Category: Biophysics

Virtual Physiological Human Conference 2018 / Zaragoza

Conference Web Link

8th World Congress of Biomechanics / Pekkan Lab

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3D-Printed Artificial Heart Test / #ETH Zurich

Trando Med

Trando Med will attend MEDICA 2017 in the Dusseldorf Germany from 13-16 November 2017. The booth is Hall 13 Booth F 9-05

Carol Malnati

“- I wanted to be someone that encouraged young women to get involved in math, science, and engineering.”

Today, she’s doing just that.

As a product development engineer in the Medtronic cardiovascular division, Carol has been doing what she loves for more than 25 years. She provided critical technical expertise for the company’s first implantable cardioverter defibrillator and continues to collaborate with engineering teams and physicians to find new ways of doing things.

But on top of her day job, she has taken on another commitment – overseeing the Women in Science and Engineering (WISE) Initiative at the company.

Beginning in the spring of 2017, Medtronic introduced another opportunity that taps into an often overlooked talent pool.  Careers 2.0 is a “returnship” program designed to provide paid internships for female engineers looking to get back into STEM-related careers. Research suggests close to 25 percent of women in engineering careers leave the industry by age 30, citing work culture or family commitments.

“This is a way to bring these talented women back into our technical and managerial ranks,” says Carol. “We are very excited about providing this amazing pool of talent an opportunity at Medtronic.”

“Overall, I want to inspire women,” says Carol. “Whatever your passion is; clean air, fighting hunger, or improving healthcare. Behind the biggest challenges of humanity, there’s an engineer working to find a solution.”

Source

ISCOMS 2017 at University of Groningen

Many thanks to University Medical Center Groningen for the oral sessions and workshops of 3D Lab, LVAD treatment, Dissection of Brain, CABG treatment, IV Injections and Nuclear Medicine.

Starfish Medical – VivitroLabs – ProtomedLabs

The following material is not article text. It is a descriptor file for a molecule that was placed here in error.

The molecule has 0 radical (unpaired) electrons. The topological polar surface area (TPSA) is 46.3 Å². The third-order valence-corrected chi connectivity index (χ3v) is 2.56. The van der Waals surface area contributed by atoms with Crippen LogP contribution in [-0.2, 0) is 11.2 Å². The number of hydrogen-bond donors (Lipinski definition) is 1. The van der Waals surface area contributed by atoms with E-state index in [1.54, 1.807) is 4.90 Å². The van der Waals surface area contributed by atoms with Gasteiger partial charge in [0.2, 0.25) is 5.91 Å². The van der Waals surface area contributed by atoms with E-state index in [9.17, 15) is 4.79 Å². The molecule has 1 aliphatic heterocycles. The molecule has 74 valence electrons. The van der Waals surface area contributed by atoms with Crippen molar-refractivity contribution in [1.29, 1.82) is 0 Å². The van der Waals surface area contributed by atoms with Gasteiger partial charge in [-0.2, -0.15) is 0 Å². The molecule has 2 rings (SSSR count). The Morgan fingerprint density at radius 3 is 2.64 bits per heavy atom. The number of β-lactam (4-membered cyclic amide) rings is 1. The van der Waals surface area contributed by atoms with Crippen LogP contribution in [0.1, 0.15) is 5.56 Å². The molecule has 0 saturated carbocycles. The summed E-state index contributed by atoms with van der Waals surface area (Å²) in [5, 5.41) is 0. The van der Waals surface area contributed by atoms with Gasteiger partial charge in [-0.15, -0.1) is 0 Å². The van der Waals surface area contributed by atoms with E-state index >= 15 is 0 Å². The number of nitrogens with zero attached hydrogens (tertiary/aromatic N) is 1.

Ece Tutsak (Left) – Banu Köse(Middle) – Vincent Garitey(Right)

Laser Doppler Velocimetry

Laser Doppler velocimetry is used in hemodynamics research as a technique to partially quantify blood flow in human tissues such as skin. Within the clinical environment, the technology is often referred to as laser Doppler flowmetry (LDF). The beam from a low-power laser (usually a laser diode) penetrates the skin sufficiently to be scattered with a Doppler shift by the red blood cells and return to be concentrated on a detector. These measurements are useful to monitor the effect of exercise, drug treatments, environmental, or physical manipulations on targeted micro-sized vascular areas.

The laser Doppler vibrometer is being used in clinical otology for the measurement of tympanic membrane (eardrum), malleus (hammer), and prosthesis head displacement in response to sound inputs of 80- to 100-dB sound-pressure level. It also has potential use in the operating room to perform measurements of prosthesis and stapes (stirrup) displacement.

20. National Liquid State Physics Symposium 16 December 2016

20. National Symposium on  Liquid State Physics was held in Piri Reis University.

The symposium was obtaining various studies about liquids as water and climate change, simulating strait systems, oceans, spin glass phases, liquid crystals, serum transferring,  swollen gells, GO composites, metals with  glass-like structure, super hidrophobic polistren and, biofluids {yes, this was mine ;) }.

It was an incontrovertible experience for me that i could meet new studies in the field and spend nameable times with  physics authors.

Many thanks to organizing comitee (especially to Gülşen Evingür) and Sevtap Yıldız Özbek.

The website of the symposium is here.

ICPT – GEFIK 2016

I had chance to present my works to authors and answer the questions of young curious physicisits at GEFIK2016 in Ege University. Discussing about medical physics and classical mechanics with physicists was a peerless experience.